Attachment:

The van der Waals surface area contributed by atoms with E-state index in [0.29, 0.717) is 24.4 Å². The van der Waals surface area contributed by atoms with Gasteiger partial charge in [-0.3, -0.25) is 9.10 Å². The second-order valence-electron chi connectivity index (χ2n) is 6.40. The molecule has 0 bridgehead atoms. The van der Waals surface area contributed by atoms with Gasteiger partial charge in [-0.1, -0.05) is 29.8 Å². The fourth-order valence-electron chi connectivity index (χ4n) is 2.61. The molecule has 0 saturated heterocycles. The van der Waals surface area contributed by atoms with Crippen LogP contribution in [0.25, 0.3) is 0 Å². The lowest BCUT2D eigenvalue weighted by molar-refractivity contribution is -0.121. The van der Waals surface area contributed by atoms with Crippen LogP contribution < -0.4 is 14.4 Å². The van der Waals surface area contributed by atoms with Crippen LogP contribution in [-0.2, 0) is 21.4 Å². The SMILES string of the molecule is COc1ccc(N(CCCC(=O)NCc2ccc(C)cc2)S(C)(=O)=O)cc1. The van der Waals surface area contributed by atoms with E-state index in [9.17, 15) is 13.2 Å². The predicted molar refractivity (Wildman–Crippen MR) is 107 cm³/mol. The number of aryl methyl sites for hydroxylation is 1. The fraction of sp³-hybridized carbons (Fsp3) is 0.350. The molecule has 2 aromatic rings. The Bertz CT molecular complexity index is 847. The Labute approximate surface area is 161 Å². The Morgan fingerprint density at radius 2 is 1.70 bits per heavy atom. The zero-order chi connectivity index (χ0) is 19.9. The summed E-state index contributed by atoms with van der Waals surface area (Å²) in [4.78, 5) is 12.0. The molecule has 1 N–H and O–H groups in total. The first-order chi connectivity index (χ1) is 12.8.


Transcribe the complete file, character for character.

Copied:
The van der Waals surface area contributed by atoms with E-state index in [0.29, 0.717) is 24.4 Å². The van der Waals surface area contributed by atoms with Gasteiger partial charge in [-0.3, -0.25) is 9.10 Å². The second-order valence-electron chi connectivity index (χ2n) is 6.40. The molecule has 0 bridgehead atoms. The van der Waals surface area contributed by atoms with Gasteiger partial charge in [-0.1, -0.05) is 29.8 Å². The fourth-order valence-electron chi connectivity index (χ4n) is 2.61. The molecule has 0 saturated heterocycles. The van der Waals surface area contributed by atoms with Crippen LogP contribution in [0.25, 0.3) is 0 Å². The lowest BCUT2D eigenvalue weighted by molar-refractivity contribution is -0.121. The van der Waals surface area contributed by atoms with Crippen LogP contribution < -0.4 is 14.4 Å². The van der Waals surface area contributed by atoms with Crippen LogP contribution in [-0.2, 0) is 21.4 Å². The SMILES string of the molecule is COc1ccc(N(CCCC(=O)NCc2ccc(C)cc2)S(C)(=O)=O)cc1. The van der Waals surface area contributed by atoms with E-state index in [9.17, 15) is 13.2 Å². The predicted molar refractivity (Wildman–Crippen MR) is 107 cm³/mol. The number of aryl methyl sites for hydroxylation is 1. The fraction of sp³-hybridized carbons (Fsp3) is 0.350. The molecule has 2 aromatic rings. The Bertz CT molecular complexity index is 847. The Labute approximate surface area is 161 Å². The Morgan fingerprint density at radius 2 is 1.70 bits per heavy atom. The zero-order chi connectivity index (χ0) is 19.9. The summed E-state index contributed by atoms with van der Waals surface area (Å²) in [4.78, 5) is 12.0. The molecule has 1 N–H and O–H groups in total. The first-order chi connectivity index (χ1) is 12.8.